National Championship Game

Looking back: It wasn't pretty at times but the Tigers rolled to the national title game in impressive fashion, dispatching Pac-12 champion Oregon by 13 at a neutral site to open the season, Big East champion West Virginia by 26 on the road, beat their title game foe Alabama at home and rolled over SEC East winner Georgia by 32 in what amounted to their home crowd. Tyrann Mathieu was the ball-hawking fire starter for the team but, gasp, the best player might have been punter Brad Wing who was crucial in establishing good field position every time.

Looking ahead: How much is there left to prove? The rematch in New Orleans can be Les Miles chance to end any doubt as to who was far and away the best team in 2011 by turning the national championship game into a coronation with a convincing win. Lose and an AP National Title likely awaits. The Tigers are in a can't lose situation.

Looking back: Before the season, many in Tuscaloosa said this could be Nick Saban's best defense. It's hard to argue if you look at the numbers, first in rush, pass, total and scoring defense. The most points they gave up the entire year was 21. The offense wasn't too shabby either, not with Heisman candidate Trent Richardson delivering electrifying runs.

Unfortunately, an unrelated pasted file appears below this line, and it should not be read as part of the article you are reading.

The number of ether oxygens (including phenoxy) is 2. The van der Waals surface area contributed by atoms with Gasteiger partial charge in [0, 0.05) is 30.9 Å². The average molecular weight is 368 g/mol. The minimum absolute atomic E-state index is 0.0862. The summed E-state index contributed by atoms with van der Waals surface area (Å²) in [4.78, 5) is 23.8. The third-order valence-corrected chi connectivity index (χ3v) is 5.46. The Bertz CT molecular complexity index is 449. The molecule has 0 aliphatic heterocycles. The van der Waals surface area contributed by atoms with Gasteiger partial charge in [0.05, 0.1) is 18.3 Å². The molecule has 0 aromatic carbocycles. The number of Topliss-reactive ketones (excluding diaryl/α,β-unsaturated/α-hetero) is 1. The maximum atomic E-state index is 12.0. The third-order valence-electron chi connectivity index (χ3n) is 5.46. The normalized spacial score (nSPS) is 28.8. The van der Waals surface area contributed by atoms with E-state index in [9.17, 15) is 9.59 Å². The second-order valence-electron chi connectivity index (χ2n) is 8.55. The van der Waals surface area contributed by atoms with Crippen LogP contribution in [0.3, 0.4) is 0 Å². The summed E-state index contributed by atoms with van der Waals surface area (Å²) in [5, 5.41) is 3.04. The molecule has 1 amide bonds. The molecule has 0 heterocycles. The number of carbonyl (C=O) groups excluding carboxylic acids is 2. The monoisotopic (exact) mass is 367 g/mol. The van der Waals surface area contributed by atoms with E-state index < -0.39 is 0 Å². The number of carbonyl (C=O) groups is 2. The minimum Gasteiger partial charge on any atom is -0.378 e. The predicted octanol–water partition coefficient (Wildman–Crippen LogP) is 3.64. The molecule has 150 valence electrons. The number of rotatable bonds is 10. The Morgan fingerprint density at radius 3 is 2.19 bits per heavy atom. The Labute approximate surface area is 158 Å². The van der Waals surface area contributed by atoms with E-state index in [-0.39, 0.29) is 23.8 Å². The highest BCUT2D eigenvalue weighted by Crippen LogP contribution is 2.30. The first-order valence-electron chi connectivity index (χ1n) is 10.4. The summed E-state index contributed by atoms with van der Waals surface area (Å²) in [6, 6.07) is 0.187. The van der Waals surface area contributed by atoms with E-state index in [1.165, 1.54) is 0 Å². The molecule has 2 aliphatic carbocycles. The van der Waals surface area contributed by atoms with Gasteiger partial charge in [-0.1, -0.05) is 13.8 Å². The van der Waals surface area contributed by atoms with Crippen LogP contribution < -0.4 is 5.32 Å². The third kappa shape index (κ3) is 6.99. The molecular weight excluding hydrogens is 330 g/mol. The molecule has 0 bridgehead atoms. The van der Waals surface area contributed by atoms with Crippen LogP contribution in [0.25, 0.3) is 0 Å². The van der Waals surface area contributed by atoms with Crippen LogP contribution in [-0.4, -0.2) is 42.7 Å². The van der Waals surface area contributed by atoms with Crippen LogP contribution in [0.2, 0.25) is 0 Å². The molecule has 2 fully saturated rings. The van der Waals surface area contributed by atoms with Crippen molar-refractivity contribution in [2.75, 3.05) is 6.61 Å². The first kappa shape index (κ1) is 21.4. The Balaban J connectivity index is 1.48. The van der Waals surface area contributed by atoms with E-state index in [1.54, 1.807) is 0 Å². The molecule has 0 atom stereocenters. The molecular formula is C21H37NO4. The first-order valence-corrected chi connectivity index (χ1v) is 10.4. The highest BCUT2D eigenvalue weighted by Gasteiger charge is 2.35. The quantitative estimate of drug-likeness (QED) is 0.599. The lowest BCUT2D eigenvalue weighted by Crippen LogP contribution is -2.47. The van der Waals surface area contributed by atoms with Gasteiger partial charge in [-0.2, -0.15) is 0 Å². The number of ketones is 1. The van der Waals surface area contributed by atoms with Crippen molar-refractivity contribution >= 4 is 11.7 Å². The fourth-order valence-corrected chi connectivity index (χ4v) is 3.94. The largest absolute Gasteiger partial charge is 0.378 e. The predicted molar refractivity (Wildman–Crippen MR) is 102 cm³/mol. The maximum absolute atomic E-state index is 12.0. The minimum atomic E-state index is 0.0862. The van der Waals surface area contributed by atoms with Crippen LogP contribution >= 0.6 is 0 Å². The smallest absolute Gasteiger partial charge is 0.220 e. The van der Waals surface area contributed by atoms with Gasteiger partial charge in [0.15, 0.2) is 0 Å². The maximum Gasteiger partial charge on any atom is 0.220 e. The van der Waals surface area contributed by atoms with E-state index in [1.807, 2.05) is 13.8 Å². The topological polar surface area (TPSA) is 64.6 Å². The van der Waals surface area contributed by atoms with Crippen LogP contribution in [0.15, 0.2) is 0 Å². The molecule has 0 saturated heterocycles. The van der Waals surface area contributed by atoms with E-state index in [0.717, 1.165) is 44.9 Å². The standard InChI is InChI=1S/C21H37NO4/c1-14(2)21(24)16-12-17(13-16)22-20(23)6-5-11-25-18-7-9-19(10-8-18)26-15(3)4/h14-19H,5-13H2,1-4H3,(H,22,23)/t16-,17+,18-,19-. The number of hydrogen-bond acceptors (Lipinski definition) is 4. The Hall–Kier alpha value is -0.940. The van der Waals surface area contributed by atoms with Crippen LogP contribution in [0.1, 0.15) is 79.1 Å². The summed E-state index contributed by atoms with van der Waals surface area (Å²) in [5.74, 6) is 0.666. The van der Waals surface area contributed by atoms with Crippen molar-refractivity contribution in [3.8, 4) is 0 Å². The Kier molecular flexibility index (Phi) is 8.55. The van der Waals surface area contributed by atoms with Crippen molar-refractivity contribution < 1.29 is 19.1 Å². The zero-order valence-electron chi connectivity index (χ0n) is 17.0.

Looking ahead: LSU came into their house and won, now it's time for them to do the same for the crystal ball. They might not have won their division but they can win the national title.

Orange Bowl

Looking back: Early on, it seemed like they were going to struggle. A close win against Wofford? Then it seemed like Sammy Watkins started to heat up and the Tigers moved to 8-0 and people were talking titles. But there was also talk of Clemson being Clemson - and it happened at Georgia Tech. And again at N.C. State. And at South Carolina. But the slide ended in Charlotte with another win over Virginia Tech to win the first ACC title since 1991.

Looking ahead: Dabo Swinney said it best after winning the conference championships, saying he's taking his, "Clemson talents to South Beach." The defense shut down the Hokies once again but they are taking a much bigger step up facing Dana Holgorsen with a month to prepare.

Looking back: A 9-3 season, Big East title and BCS bowl berth is not to shabby debut for Dana Holgorsen as a head coach. The offense was as advertised, jumping from 67th last year to 17th at 459.6 yards per game. They were blown out against LSU thanks to turnovers and that was a theme in their losses. The Mountaineers won several close games and that could pay off down the road.